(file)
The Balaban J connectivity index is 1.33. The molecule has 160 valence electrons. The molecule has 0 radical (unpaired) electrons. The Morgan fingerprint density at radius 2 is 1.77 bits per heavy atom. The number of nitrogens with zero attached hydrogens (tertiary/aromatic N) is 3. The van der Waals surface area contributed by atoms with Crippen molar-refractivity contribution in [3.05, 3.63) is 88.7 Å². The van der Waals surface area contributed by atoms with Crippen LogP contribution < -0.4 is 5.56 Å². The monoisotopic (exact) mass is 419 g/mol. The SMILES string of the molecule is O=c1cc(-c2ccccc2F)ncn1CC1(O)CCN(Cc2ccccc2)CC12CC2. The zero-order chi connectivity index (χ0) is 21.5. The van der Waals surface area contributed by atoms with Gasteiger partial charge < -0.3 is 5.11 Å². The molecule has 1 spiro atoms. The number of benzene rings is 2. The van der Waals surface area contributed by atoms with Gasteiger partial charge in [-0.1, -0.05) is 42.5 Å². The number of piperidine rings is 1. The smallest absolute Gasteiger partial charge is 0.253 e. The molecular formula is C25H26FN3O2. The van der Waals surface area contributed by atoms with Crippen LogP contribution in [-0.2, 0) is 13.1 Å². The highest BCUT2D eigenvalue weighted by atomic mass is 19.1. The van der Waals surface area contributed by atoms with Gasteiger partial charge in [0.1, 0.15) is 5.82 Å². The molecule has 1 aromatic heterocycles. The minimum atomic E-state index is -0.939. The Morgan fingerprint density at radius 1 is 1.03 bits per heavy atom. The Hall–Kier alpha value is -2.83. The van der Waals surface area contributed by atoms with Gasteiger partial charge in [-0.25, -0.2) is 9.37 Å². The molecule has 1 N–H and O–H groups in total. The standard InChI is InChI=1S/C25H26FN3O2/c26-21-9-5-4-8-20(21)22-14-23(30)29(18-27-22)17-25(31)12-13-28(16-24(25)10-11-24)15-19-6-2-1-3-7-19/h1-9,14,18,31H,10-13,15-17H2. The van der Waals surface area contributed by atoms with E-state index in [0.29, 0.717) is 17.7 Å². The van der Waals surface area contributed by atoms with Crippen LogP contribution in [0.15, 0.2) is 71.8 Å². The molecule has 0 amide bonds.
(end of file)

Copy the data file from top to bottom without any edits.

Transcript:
The Balaban J connectivity index is 1.33. The molecule has 160 valence electrons. The molecule has 0 radical (unpaired) electrons. The Morgan fingerprint density at radius 2 is 1.77 bits per heavy atom. The number of nitrogens with zero attached hydrogens (tertiary/aromatic N) is 3. The van der Waals surface area contributed by atoms with Crippen molar-refractivity contribution in [3.05, 3.63) is 88.7 Å². The van der Waals surface area contributed by atoms with Crippen LogP contribution < -0.4 is 5.56 Å². The monoisotopic (exact) mass is 419 g/mol. The SMILES string of the molecule is O=c1cc(-c2ccccc2F)ncn1CC1(O)CCN(Cc2ccccc2)CC12CC2. The zero-order chi connectivity index (χ0) is 21.5. The van der Waals surface area contributed by atoms with Gasteiger partial charge < -0.3 is 5.11 Å². The molecule has 1 spiro atoms. The number of benzene rings is 2. The van der Waals surface area contributed by atoms with Gasteiger partial charge in [-0.1, -0.05) is 42.5 Å². The number of piperidine rings is 1. The smallest absolute Gasteiger partial charge is 0.253 e. The molecular formula is C25H26FN3O2. The van der Waals surface area contributed by atoms with Crippen LogP contribution in [-0.2, 0) is 13.1 Å². The highest BCUT2D eigenvalue weighted by atomic mass is 19.1. The van der Waals surface area contributed by atoms with Gasteiger partial charge in [0.1, 0.15) is 5.82 Å². The molecule has 1 aromatic heterocycles. The minimum atomic E-state index is -0.939. The Morgan fingerprint density at radius 1 is 1.03 bits per heavy atom. The Hall–Kier alpha value is -2.83. The van der Waals surface area contributed by atoms with Gasteiger partial charge in [-0.25, -0.2) is 9.37 Å². The molecule has 1 N–H and O–H groups in total. The standard InChI is InChI=1S/C25H26FN3O2/c26-21-9-5-4-8-20(21)22-14-23(30)29(18-27-22)17-25(31)12-13-28(16-24(25)10-11-24)15-19-6-2-1-3-7-19/h1-9,14,18,31H,10-13,15-17H2. The van der Waals surface area contributed by atoms with E-state index in [0.29, 0.717) is 17.7 Å². The van der Waals surface area contributed by atoms with Crippen LogP contribution in [0.15, 0.2) is 71.8 Å². The molecule has 0 amide bonds.